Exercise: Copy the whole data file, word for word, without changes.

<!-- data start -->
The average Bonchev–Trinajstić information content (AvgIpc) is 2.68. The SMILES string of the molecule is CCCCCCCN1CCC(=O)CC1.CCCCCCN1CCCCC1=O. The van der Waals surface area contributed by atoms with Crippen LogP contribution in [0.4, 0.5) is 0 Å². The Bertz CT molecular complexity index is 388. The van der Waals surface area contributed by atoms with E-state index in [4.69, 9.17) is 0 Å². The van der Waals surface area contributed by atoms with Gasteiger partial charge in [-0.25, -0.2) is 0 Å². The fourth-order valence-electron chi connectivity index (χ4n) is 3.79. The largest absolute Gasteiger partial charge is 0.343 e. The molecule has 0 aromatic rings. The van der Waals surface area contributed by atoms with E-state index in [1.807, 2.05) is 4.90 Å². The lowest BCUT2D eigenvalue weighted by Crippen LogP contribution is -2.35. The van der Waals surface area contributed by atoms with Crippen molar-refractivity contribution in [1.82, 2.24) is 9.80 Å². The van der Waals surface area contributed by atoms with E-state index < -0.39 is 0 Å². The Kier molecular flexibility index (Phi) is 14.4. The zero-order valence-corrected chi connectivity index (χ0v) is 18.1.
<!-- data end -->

The average Bonchev–Trinajstić information content (AvgIpc) is 2.68. The SMILES string of the molecule is CCCCCCCN1CCC(=O)CC1.CCCCCCN1CCCCC1=O. The van der Waals surface area contributed by atoms with Crippen LogP contribution in [0.4, 0.5) is 0 Å². The Bertz CT molecular complexity index is 388. The van der Waals surface area contributed by atoms with E-state index in [4.69, 9.17) is 0 Å². The van der Waals surface area contributed by atoms with Gasteiger partial charge in [-0.25, -0.2) is 0 Å². The fourth-order valence-electron chi connectivity index (χ4n) is 3.79. The largest absolute Gasteiger partial charge is 0.343 e. The molecule has 0 aromatic rings. The van der Waals surface area contributed by atoms with E-state index in [1.807, 2.05) is 4.90 Å². The lowest BCUT2D eigenvalue weighted by Crippen LogP contribution is -2.35. The van der Waals surface area contributed by atoms with Crippen molar-refractivity contribution in [1.82, 2.24) is 9.80 Å². The van der Waals surface area contributed by atoms with E-state index < -0.39 is 0 Å². The Kier molecular flexibility index (Phi) is 14.4. The zero-order valence-corrected chi connectivity index (χ0v) is 18.1.